Consistent defensive woes cast serious doubt on Mikel Arteta’s Arsenal project

Matt O'Connor-Simpson
Arteta endured another difficult day on Sunday
Arteta endured another difficult day on Sunday / Shaun Botterill/Getty Images

The first half 2021/22 season will make or break Mikel Arteta’s Arsenal project.

The fact that the Spaniard was spared the executioner's block despite leading his side out of Europe for the first time in a quarter of a century last season was testament to the faith that the club seem to have in his vision.

They have backed him heavily in the transfer market too, sanctioning around £130m of investment this summer. All of it has gone on younger players, suggesting Arteta expects to be given more time to shape the Gunners in his image. What that image actually is, however, is still not clear.

One thing is for sure, though, and that’s that Arsenal’s start to the season has been almost entirely absent of any redeeming features. Arteta may have been handed a significant curve ball in the form of a coronavirus outbreak and several other fitness issues, but even still his failure to adapt and overcome these problems has been pitiful.

The most worrying theme of the Gunners’ opening two Premier League games against Brentford and Chelsea respectively has been their overly accommodating backline. Ivan Toney had a lovely old time on the opening day, slipping £50m Ben White into his man bag like he was a pint-sized chihuahua. 

White won just three of his seven aerial duels and was fortunate that Bryan Mbeumo did not put away Toney’s flick-on midway through the second half. White’s centre-back partner, Pablo Mari, fared marginally better but looked seriously flustered in possession early on and struggled to find his passing range. 

Out wide Arsenal were porous, with Calum Chambers’ sluggish reactions allowing Sergi Canos to fire home Brentford’s terrific opener.

Losing to a newly-promoted side, even one energised by a rabid home crowd, is never a good look and Arsenal’s performance was similarly haphazard when Chelsea came to town. 

Romelu Lukaku, Pablo Mari
Pablo Mari has endured a tough start to the season / Michael Regan/Getty Images

The reasons for the Gunners’ woes were numerous. Again, it should be stressed that Arteta has far from perfect conditions to succeed. Of those absent on Sunday, White, Alexandre Lacazette, Thomas Partey, Gabriel, Martin Odegaard and Pierre-Emerick Aubameyang - who enjoyed an encouraging cameo from the bench against Chelsea - would likely be starting. 

They were also playing a very good side, led by a world-class coach who has an enviable level of squad depth. Another issue is that individually, Arsenal’s squad players are just not good enough, whether due to lack of experience in the case of Albert Sambi Lokonga - who did well in patches - or lack of footballing ability in the case of a good few others.

Arteta must shoulder a significant portion of the blame too. Every Premier League manager will face adversity this season and all will be aiming to deal with it better than the Arsenal boss did this weekend.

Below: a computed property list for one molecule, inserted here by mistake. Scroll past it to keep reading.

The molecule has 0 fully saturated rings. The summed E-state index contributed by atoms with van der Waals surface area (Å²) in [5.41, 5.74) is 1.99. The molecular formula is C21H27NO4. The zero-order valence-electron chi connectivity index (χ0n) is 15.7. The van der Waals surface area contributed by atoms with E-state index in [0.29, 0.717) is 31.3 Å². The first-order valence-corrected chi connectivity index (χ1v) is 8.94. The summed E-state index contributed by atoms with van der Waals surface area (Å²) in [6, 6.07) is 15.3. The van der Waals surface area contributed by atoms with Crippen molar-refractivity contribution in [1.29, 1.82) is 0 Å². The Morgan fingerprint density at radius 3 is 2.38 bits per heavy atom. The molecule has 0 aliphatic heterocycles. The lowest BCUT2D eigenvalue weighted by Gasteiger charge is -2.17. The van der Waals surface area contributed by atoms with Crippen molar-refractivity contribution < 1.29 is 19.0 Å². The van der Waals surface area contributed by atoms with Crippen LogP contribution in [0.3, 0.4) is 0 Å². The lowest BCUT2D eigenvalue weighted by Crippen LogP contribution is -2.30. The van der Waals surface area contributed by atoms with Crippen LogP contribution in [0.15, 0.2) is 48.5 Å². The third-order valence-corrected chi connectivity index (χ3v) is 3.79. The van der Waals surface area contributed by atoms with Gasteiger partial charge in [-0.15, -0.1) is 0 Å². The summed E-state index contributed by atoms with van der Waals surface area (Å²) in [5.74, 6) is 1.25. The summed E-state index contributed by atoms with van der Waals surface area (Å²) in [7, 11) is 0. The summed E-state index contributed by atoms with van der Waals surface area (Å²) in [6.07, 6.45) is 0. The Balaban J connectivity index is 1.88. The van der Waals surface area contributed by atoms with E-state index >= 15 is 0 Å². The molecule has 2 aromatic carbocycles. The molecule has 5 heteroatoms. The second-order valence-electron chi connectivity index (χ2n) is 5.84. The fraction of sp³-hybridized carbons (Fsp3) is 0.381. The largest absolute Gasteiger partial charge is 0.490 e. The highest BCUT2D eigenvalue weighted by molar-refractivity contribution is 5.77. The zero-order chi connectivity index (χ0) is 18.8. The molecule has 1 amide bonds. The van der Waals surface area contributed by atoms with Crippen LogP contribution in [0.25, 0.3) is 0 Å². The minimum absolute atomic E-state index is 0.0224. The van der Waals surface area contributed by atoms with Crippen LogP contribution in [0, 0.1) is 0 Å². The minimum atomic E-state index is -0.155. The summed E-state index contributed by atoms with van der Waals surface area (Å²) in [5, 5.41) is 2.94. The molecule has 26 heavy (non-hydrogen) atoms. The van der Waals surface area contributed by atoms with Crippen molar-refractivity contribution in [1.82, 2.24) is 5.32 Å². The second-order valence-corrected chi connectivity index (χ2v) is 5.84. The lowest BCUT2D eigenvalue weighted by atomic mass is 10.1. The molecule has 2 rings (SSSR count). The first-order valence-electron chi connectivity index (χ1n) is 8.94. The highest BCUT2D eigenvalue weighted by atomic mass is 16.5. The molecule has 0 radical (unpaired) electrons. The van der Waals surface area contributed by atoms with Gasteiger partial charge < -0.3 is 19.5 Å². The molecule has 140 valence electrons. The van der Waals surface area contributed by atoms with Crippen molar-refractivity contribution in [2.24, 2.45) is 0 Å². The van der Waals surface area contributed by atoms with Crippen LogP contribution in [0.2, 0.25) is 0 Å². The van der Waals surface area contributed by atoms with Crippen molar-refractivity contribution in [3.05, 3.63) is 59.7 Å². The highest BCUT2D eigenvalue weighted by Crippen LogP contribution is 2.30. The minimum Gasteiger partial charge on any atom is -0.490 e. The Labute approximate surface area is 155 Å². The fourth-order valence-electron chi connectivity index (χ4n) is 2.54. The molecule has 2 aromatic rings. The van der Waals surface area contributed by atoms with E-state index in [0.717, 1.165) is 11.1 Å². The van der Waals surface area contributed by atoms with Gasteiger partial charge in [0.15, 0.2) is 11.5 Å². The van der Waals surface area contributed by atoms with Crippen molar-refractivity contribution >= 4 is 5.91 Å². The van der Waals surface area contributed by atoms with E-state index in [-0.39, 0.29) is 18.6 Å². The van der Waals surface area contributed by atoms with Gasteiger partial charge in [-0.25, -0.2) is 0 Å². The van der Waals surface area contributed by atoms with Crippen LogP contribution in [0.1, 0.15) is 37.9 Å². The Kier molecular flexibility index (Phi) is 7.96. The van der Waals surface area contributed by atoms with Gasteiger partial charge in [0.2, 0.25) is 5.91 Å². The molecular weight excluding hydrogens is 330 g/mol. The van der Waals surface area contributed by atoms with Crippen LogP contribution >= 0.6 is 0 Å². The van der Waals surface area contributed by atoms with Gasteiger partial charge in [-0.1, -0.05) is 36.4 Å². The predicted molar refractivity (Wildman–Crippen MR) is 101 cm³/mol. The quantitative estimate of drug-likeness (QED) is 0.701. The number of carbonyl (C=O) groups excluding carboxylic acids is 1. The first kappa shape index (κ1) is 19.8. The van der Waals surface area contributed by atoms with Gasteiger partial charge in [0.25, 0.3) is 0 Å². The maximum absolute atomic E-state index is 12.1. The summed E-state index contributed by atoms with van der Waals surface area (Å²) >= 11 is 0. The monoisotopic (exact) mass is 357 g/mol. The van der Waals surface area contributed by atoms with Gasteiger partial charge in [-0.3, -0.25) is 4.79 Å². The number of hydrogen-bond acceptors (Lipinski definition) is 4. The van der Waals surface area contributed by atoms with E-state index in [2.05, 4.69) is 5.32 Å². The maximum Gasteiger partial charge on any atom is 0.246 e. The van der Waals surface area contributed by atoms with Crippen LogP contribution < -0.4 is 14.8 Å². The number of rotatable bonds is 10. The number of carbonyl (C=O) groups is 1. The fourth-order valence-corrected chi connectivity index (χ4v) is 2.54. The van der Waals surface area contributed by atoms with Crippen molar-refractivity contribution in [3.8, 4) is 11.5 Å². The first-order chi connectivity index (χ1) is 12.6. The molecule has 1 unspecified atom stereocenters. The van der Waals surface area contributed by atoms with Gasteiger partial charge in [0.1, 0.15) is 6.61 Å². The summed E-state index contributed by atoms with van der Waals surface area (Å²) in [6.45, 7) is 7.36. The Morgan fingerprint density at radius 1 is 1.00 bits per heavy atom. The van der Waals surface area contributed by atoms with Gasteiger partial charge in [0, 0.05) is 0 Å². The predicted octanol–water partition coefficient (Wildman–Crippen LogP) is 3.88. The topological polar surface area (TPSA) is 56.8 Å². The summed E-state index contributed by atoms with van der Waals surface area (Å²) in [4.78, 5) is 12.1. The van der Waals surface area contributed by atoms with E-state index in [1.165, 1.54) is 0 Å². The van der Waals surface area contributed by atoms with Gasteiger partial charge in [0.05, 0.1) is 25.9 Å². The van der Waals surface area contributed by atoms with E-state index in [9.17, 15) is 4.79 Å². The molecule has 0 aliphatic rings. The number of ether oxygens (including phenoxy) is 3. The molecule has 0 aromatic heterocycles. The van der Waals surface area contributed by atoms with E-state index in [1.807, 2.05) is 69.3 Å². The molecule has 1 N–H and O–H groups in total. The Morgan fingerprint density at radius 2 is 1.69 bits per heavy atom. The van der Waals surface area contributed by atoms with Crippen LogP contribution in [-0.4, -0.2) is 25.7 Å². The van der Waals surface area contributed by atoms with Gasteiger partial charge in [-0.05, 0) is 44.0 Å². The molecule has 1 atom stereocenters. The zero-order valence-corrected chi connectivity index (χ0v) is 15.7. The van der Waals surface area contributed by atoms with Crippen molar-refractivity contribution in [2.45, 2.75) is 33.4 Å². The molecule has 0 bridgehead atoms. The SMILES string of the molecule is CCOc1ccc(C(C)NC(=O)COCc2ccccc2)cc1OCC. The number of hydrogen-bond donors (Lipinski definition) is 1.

Tactically speaking, Arteta was feeble. Rather than match Chelsea’s back three and deny their wing-backs space out wide, he instead set up his side in a comically narrow 4-2-3-1. This was likely a ploy to deny new arrival Romelu Lukaku the ball, but Jorginho had no problem firing balls into the imperious forward all game long.

Whenever Lukaku got the ball he attracted red shirts like flies, and this tactical misstep created the first goal with the Belgian laying the ball off to Reece James before spinning behind, sending Mari topping to the turf and tapping home.

It was the nadir of Mari’s horrific display. Lukaku toyed with him all afternoon and it took just half an hour for the Spaniard to strop his way into midfield and commit a brainless foul on his tormentor.

Rob Holding’s display was similarly tragic. On several occasions he tried to rattle his opponents with some verbal sparring - despite his side barely laying a glove. It was the equivalent of a primary school kid trying to kick the Year 11s off the main football pitch at lunchtime.  

After the goal, any top manager worth their salary would have tweaked their system to deny Chelsea’s wing-backs being afforded such space again. Arteta didn’t and Arsenal paid when James was given all the time in the world to fire home, after drifting in at the back post to capitalise on Kieran Tierney’s bizarre narrowness.

Chelsea could and should have had more goals after the break too. Lukaku was denied by an incredible Bernd Leno save after ghosting in front of Holding with ease and Kai Havertz failed to convert from close range.

Mercifully for Arteta, the 2-0 scoreline was maintained but that did not make the result any less damaging for his reputation. Arsenal are in a bad spot right now and they need a manager capable of getting the most out of his resources. 

Few could argue that Arteta has done that so far this season and his credentials as the project manager the Gunners crave are getting shakier with each passing game.